Sarasin says realtors should be checking in with clients, particularly those with variable-rate mortgages, to see whether they need to speak with a mortgage broker to learn their options before it’s too late. “It’s like everything else – until it actually happens, they don’t think about it.”

 

Seek advice from experienced experts

 

Many real estate agents and lawyers contact Brian Madigan, a realtor with Re/Max West Realty Rexdale in Toronto, seeking advice about POS. Madigan practiced law for 25 years before becoming a realtor and has written numerous articles about real estate topics, including POS.

“They’ve usually never experienced it before,” Madigan says, “and don’t know what steps can be taken in a power of sale situation. They’re asking questions like “How can you delay it? What arrangements can be made? What’s the best plan?”

He cautions, “There are a number of very onerous provisions that might be included in a private power of sale from a private lender.”

Madigan acts as an expert witness in legal actions involving negligence by real estate agents. He notes that many “never read the schedule” dealing with POS that private lenders can add to the standard Agreement of Purchase and Sale in Ontario. Schedules used by the Big Five banks are fine, but the schedules from private lenders “can be very risky,” he shares.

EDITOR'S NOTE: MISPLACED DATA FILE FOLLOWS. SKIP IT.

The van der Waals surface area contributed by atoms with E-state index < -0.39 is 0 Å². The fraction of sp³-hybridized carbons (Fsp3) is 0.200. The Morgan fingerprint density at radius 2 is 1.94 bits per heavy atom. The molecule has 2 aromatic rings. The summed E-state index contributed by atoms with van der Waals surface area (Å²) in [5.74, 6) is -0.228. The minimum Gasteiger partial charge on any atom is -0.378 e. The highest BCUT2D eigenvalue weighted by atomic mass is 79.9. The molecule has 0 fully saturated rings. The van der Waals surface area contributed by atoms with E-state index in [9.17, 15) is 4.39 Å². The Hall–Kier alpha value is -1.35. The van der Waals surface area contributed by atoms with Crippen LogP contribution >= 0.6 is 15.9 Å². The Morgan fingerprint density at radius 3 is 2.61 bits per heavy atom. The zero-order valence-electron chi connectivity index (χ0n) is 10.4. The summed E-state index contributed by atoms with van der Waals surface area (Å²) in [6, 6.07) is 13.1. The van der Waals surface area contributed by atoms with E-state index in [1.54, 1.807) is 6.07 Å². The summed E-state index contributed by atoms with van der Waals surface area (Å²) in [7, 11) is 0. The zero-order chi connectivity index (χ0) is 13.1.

Many of the realtors phoning Madigan have never seen the schedule and ask, “Is this something I have to worry about?”

He tells them, yes, it is, “As the schedule could contain a clause making the homeowner responsible for any liens on the house.

What you don’t want to find out is (they’ve) bought a property that’s $1.2 million and there’s $300,000 worth of liens (they’re) stuck with because you didn’t know and you didn’t tell your client.”

Some realtors mistakenly assume the schedules from private lenders contain standard wording, which is not the case. If realtors don’t understand the schedule, they should take it to their office’s broker of record or a trusted colleague, or have their clients obtain legal counsel, Madigan advises.

“I do appreciate it looks like legal gobbledygook, but read it.”